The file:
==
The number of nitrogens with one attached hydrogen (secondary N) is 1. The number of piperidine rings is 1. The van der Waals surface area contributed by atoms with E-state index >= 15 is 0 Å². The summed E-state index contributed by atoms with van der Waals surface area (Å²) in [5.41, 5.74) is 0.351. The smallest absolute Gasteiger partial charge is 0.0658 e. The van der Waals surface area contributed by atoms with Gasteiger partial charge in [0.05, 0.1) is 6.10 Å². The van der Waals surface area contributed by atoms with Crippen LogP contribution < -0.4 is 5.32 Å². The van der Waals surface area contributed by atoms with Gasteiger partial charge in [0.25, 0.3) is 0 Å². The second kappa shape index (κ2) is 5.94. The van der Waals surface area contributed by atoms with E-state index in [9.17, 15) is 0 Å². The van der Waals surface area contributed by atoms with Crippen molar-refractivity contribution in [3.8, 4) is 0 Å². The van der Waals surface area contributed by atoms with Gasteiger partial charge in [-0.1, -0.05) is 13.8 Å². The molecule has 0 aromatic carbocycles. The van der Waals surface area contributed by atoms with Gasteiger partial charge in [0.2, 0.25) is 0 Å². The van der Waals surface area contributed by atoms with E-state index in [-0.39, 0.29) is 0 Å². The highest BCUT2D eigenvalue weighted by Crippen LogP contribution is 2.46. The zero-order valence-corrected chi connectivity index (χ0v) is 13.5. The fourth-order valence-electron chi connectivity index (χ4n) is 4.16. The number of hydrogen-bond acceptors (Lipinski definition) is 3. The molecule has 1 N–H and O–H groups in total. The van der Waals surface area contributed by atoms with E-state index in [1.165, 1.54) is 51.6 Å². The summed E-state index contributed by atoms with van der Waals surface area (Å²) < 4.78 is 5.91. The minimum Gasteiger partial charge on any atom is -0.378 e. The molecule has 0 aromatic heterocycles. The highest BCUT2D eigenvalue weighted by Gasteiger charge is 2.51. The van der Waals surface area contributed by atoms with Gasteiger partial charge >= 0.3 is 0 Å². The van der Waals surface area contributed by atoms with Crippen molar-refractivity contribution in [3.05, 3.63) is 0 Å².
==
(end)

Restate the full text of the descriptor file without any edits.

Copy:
The number of nitrogens with one attached hydrogen (secondary N) is 1. The number of piperidine rings is 1. The van der Waals surface area contributed by atoms with E-state index >= 15 is 0 Å². The summed E-state index contributed by atoms with van der Waals surface area (Å²) in [5.41, 5.74) is 0.351. The smallest absolute Gasteiger partial charge is 0.0658 e. The van der Waals surface area contributed by atoms with Gasteiger partial charge in [0.05, 0.1) is 6.10 Å². The van der Waals surface area contributed by atoms with Crippen LogP contribution < -0.4 is 5.32 Å². The van der Waals surface area contributed by atoms with Gasteiger partial charge in [0.25, 0.3) is 0 Å². The second kappa shape index (κ2) is 5.94. The van der Waals surface area contributed by atoms with E-state index in [9.17, 15) is 0 Å². The van der Waals surface area contributed by atoms with Crippen molar-refractivity contribution in [3.8, 4) is 0 Å². The van der Waals surface area contributed by atoms with Gasteiger partial charge in [-0.1, -0.05) is 13.8 Å². The molecule has 0 aromatic carbocycles. The van der Waals surface area contributed by atoms with Gasteiger partial charge in [0.2, 0.25) is 0 Å². The van der Waals surface area contributed by atoms with E-state index in [-0.39, 0.29) is 0 Å². The highest BCUT2D eigenvalue weighted by Crippen LogP contribution is 2.46. The zero-order valence-corrected chi connectivity index (χ0v) is 13.5. The fourth-order valence-electron chi connectivity index (χ4n) is 4.16. The number of hydrogen-bond acceptors (Lipinski definition) is 3. The molecule has 1 N–H and O–H groups in total. The van der Waals surface area contributed by atoms with E-state index in [1.165, 1.54) is 51.6 Å². The summed E-state index contributed by atoms with van der Waals surface area (Å²) < 4.78 is 5.91. The minimum Gasteiger partial charge on any atom is -0.378 e. The molecule has 0 aromatic heterocycles. The highest BCUT2D eigenvalue weighted by Gasteiger charge is 2.51. The van der Waals surface area contributed by atoms with Gasteiger partial charge >= 0.3 is 0 Å². The van der Waals surface area contributed by atoms with Crippen molar-refractivity contribution in [3.05, 3.63) is 0 Å².